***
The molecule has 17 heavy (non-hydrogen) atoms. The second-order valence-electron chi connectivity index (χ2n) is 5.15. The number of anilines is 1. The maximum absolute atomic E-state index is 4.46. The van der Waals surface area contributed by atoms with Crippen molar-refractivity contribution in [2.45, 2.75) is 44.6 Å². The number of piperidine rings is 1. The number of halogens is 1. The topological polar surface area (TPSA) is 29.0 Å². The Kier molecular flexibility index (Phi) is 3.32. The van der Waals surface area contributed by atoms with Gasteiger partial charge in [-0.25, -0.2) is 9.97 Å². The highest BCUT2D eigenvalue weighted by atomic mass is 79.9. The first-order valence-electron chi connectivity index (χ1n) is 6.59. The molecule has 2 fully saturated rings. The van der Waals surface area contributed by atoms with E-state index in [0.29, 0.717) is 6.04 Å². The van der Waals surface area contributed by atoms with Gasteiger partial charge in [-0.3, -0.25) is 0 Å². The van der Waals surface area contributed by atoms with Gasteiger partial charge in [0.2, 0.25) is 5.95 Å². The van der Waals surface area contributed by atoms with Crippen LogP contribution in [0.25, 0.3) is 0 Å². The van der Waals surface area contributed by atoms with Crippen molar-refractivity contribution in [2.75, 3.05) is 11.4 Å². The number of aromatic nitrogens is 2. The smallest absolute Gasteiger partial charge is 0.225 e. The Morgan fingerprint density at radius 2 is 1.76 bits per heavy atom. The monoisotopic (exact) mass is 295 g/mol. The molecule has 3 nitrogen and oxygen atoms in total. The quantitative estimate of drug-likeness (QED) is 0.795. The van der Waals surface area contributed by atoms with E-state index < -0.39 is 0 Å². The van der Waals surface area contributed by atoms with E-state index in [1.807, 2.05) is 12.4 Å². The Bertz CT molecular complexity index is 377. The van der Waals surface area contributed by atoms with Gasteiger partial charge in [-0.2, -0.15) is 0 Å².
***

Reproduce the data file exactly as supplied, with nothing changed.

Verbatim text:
The molecule has 17 heavy (non-hydrogen) atoms. The second-order valence-electron chi connectivity index (χ2n) is 5.15. The number of anilines is 1. The maximum absolute atomic E-state index is 4.46. The van der Waals surface area contributed by atoms with Crippen molar-refractivity contribution in [2.45, 2.75) is 44.6 Å². The number of piperidine rings is 1. The number of halogens is 1. The topological polar surface area (TPSA) is 29.0 Å². The Kier molecular flexibility index (Phi) is 3.32. The van der Waals surface area contributed by atoms with Gasteiger partial charge in [-0.25, -0.2) is 9.97 Å². The highest BCUT2D eigenvalue weighted by atomic mass is 79.9. The first-order valence-electron chi connectivity index (χ1n) is 6.59. The molecule has 2 fully saturated rings. The van der Waals surface area contributed by atoms with E-state index in [0.29, 0.717) is 6.04 Å². The van der Waals surface area contributed by atoms with Gasteiger partial charge in [-0.3, -0.25) is 0 Å². The van der Waals surface area contributed by atoms with Gasteiger partial charge in [0.2, 0.25) is 5.95 Å². The van der Waals surface area contributed by atoms with Crippen LogP contribution in [0.25, 0.3) is 0 Å². The van der Waals surface area contributed by atoms with Crippen molar-refractivity contribution in [2.75, 3.05) is 11.4 Å². The number of aromatic nitrogens is 2. The smallest absolute Gasteiger partial charge is 0.225 e. The Morgan fingerprint density at radius 2 is 1.76 bits per heavy atom. The monoisotopic (exact) mass is 295 g/mol. The molecule has 3 nitrogen and oxygen atoms in total. The quantitative estimate of drug-likeness (QED) is 0.795. The van der Waals surface area contributed by atoms with E-state index < -0.39 is 0 Å². The van der Waals surface area contributed by atoms with E-state index in [1.807, 2.05) is 12.4 Å². The Bertz CT molecular complexity index is 377. The van der Waals surface area contributed by atoms with Gasteiger partial charge in [-0.2, -0.15) is 0 Å².